Surviving a week on the NCAA bubble
It is a full week until Selection Sunday, the day in which the NCAA Tournament bubble bursts -- come 6 p.m. on March 11, a team is either in or out. There's no discussion, no debate, only congratulations and condolences.
So while much is still in USF's hands -- a win Wednesday night against Rutgers or Villanova would be a good start -- much of the week, both before and after the Bulls' run in Manhattan, will be about watching and waiting as the bubble shifts around USF.
And since USF is relatively inexperienced with life on the bubble, we should go over a few basics of what to root for and root against. Surviving a week on the bubble requires nearly the opposite of how most fans view championship week: underdogs are your enemy, top seeds and general order your friends. You do not want March Madness this week.
Bubble projections to this point presume something that doesn't always happen, that the top teams will prevail in conference tournaments. When that doesn't happen, a lesser team takes an automatic bid, and the top seed that didn't win may then gobble up an at-large bid, effectively lowering every team on the bubble by one spot. So ...
One-bid leagues must stay one-bid leagues: By my count, there were seven conferences expected to merit a single bid, with a top team in the RPI top 50. So any surprise champions introduce a new team to the bubble, potentially ahead of USF. Murray State came through and won the Ohio Valley. Harvard (corrected) needs to earn the automatic bid that goes to the Ivy League regular-season champ. Bulls fans want Middle Tennessee (RPI 44) to win the Sun Belt on Tuesday, and Oral Roberts (RPI 40) to win the Summit the same day, even if those two teams might wind up below USF on the bubble.
Three more potentially troubling one-bid leagues end Saturday, like the Big East: Long Beach State (RPI 34) needs to win the Big West, Iona (RPI 39) must win the Mid-American and Nevada (RPI 47) must win the WAC.
Two-bid leagues must stay two-bid leagues: This is a little more complicated, but the idea is the same -- don't let lesser teams earn their way into the field by taking an automatic bid. That means today at 2, Creighton has to win the Missouri Valley and not Illinois State. It means on Saturday, either Memphis (RPI 18) or Southern Miss (RPI 17) has to win Conference USA, and on Sunday, either Temple (RPI 12) or Saint Louis (RPI 30) should win the Atlantic-10.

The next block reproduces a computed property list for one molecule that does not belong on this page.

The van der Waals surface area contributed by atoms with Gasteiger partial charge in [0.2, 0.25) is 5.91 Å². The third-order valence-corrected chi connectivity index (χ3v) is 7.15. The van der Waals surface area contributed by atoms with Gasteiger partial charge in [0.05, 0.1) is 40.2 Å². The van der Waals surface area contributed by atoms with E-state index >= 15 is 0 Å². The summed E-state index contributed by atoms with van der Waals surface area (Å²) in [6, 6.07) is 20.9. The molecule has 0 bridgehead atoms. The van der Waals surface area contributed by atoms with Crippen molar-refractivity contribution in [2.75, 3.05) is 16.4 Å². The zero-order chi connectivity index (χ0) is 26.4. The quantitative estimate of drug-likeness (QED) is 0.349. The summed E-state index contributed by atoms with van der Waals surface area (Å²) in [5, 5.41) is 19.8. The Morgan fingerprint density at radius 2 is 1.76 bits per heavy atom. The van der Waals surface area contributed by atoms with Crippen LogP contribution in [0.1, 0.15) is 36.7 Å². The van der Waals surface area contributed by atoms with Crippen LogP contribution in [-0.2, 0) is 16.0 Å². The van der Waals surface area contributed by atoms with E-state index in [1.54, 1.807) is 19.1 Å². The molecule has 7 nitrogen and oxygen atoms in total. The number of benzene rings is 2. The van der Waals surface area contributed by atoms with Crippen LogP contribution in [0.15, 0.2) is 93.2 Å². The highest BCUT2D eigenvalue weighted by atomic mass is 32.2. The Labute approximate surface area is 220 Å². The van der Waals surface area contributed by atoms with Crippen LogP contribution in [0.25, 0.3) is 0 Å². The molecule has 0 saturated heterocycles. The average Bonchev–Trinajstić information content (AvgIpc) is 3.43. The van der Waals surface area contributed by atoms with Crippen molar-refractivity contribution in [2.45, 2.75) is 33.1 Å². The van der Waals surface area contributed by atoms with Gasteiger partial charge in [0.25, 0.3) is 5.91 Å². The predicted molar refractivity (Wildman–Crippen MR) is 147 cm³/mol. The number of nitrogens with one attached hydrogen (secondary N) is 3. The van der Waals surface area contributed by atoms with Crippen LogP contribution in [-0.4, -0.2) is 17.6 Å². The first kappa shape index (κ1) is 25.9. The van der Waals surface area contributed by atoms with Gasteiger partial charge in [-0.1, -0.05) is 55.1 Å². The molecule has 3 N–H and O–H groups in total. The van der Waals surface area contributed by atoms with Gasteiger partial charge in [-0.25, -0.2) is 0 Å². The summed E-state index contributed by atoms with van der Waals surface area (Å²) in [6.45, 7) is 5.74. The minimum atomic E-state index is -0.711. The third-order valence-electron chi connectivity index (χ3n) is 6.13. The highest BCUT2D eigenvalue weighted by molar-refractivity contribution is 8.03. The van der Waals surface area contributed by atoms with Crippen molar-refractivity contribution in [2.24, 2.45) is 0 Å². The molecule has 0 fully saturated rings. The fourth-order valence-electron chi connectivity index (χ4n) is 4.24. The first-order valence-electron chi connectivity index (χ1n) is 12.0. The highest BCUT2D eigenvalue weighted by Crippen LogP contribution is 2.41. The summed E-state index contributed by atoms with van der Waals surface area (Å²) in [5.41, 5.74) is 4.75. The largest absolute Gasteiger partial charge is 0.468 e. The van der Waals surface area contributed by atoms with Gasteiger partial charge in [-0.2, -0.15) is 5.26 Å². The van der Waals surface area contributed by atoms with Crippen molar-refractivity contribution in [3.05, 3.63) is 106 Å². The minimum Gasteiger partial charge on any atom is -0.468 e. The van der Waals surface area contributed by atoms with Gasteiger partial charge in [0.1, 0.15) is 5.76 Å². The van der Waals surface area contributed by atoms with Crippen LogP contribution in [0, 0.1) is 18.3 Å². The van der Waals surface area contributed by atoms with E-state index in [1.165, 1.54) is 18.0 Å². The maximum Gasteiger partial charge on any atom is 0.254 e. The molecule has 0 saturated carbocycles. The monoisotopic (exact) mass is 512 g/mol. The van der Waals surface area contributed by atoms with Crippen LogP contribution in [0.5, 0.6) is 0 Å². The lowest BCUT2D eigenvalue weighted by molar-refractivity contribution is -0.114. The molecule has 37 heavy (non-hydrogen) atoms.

Outlast other Big East bubble teams: To me, USF's biggest vulnerability is the fact that it's publicly perceived as the Big East's 10th team. If the committee decides the league isn't worth 10 bids, you don't want to be the first on the chopping block. USF has the sixth seed in the tournament and will likely be ahead of a few in the RPI, but the most visible way to move up the Big East pecking order is to outlast other teams on the bubble in Manhattan.
To some extent, playing the last game on Wednesday should help that. Win that game, and 11 Big East teams will be eliminated before USF even plays on Thursday night. Between 8th-seeded West Virginia and 9th-seeded Connecticut, one will eliminate the other, and that winner has to play Syracuse early on Thursday. The most vulnerable might be Seton Hall, which dropped to the 10th seed after losing to last-place DePaul and opens with a Providence team that's won two of three. If the Pirates lose Tuesday and the Bulls win Wednesday (having beaten Seton Hall head-to-head) you could argue USF will be ahead of Seton Hall on the bubble.
Lastly, in the next eight top conferences -- all expected to earn at least three bids -- you don't want Cinderella making an appearance. Again, as long as teams that were already in win their leagues' automatic bids, it doesn't hurt the bubble teams. So enjoy the week ahead -- we'll be here to explain what's good and bad for USF, and of course, in New York when the Bulls have their future in their own hands.